EBONY: You have a very special journey together from Philly to L.A. to follow your dreams. What was the biggest fear moving to the west coast?
GL: I can honestly say that my only fear was failing. When I moved, I only told my close friends. I didn’t want to make a big deal about it. Failing and having to move back to Philly would have been my ultimate letdown. I want to be able to show people there are opportunities out here. I have to be fearless.
AR: The only fear I had was resistance and complacency. If I had stayed in Philly, I would have been giving in to my natural ability as a human to do what is most comfortable.
EBONY: What is the biggest lesson you both have learned about being young Black entrepreneurs?
GL: We have learned that, historically, many of these industries are not built for our race to make any real dents in culture. We are more in line with what I like to call “modern slavery.” And even though its not entirely the end of the world, I have definitely learned I have to work harder just to prove myself and my worth just because of the color of my skin.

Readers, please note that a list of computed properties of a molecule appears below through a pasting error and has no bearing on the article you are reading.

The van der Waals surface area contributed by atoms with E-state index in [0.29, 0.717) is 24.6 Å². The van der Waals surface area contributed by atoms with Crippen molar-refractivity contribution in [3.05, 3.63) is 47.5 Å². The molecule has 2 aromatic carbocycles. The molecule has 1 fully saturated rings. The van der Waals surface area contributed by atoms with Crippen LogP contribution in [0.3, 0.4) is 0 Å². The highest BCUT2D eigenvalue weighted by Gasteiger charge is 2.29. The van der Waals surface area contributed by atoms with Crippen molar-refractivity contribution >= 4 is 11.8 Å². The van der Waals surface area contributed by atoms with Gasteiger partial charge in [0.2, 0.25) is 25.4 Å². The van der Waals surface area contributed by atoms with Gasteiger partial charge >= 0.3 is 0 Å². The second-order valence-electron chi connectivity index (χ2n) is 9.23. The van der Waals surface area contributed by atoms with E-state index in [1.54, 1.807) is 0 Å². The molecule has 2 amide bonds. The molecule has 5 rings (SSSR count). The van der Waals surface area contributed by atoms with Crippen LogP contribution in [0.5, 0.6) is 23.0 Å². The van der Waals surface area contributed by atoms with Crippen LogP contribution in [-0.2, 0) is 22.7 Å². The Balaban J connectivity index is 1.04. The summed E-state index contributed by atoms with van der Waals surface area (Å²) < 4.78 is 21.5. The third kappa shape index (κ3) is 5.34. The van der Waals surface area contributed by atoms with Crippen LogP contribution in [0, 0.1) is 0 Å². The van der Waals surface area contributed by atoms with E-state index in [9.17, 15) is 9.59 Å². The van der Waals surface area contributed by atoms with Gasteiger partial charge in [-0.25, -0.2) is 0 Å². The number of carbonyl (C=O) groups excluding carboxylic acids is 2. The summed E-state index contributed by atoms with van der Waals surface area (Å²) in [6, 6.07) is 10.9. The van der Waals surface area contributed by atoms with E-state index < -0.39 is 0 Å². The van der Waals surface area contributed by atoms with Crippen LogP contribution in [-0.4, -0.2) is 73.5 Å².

On the contrary, I have also learned the power of my race, and how at times America is getting to an evolutionary stage where race soon won’t matter. Hopefully I will be alive when that happens. That being said, in the time being, Black entrepreneurs should all work together and build more relationships.
EBONY: What did growing up on the streets of Philly teach you about business and partnership?
GL: Growing up in the streets of Philly taught me hustle. It taught me the idea of “grind”: working until you couldn’t work anymore. Many of my close friends that lived on my block were drug dealers. I was good at looking at the bigger picture when I was young, and I would apply their situations to my ascension and evolution. I took their concepts of hard work and applied it to getting off of the block so I wouldn’t have to be around that negativity.